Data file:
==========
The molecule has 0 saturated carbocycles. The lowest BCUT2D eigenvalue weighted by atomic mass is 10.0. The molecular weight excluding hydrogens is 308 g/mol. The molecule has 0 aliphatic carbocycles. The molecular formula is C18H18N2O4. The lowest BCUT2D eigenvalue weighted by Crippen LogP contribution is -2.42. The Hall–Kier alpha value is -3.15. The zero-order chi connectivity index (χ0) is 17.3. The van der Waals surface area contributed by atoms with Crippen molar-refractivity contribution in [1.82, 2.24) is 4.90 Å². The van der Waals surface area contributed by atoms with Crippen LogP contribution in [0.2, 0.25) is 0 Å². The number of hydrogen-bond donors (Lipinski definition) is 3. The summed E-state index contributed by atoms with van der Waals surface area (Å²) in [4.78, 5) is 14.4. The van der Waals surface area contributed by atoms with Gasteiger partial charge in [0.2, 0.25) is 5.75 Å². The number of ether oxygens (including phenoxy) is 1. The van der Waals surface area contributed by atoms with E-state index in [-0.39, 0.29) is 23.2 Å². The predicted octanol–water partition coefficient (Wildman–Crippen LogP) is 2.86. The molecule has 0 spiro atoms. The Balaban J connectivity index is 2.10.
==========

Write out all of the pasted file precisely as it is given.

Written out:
The molecule has 0 saturated carbocycles. The lowest BCUT2D eigenvalue weighted by atomic mass is 10.0. The molecular weight excluding hydrogens is 308 g/mol. The molecule has 0 aliphatic carbocycles. The molecular formula is C18H18N2O4. The lowest BCUT2D eigenvalue weighted by Crippen LogP contribution is -2.42. The Hall–Kier alpha value is -3.15. The zero-order chi connectivity index (χ0) is 17.3. The van der Waals surface area contributed by atoms with Crippen molar-refractivity contribution in [1.82, 2.24) is 4.90 Å². The van der Waals surface area contributed by atoms with Crippen LogP contribution in [0.2, 0.25) is 0 Å². The number of hydrogen-bond donors (Lipinski definition) is 3. The summed E-state index contributed by atoms with van der Waals surface area (Å²) in [4.78, 5) is 14.4. The van der Waals surface area contributed by atoms with Gasteiger partial charge in [0.2, 0.25) is 5.75 Å². The number of ether oxygens (including phenoxy) is 1. The van der Waals surface area contributed by atoms with E-state index in [-0.39, 0.29) is 23.2 Å². The predicted octanol–water partition coefficient (Wildman–Crippen LogP) is 2.86. The molecule has 0 spiro atoms. The Balaban J connectivity index is 2.10.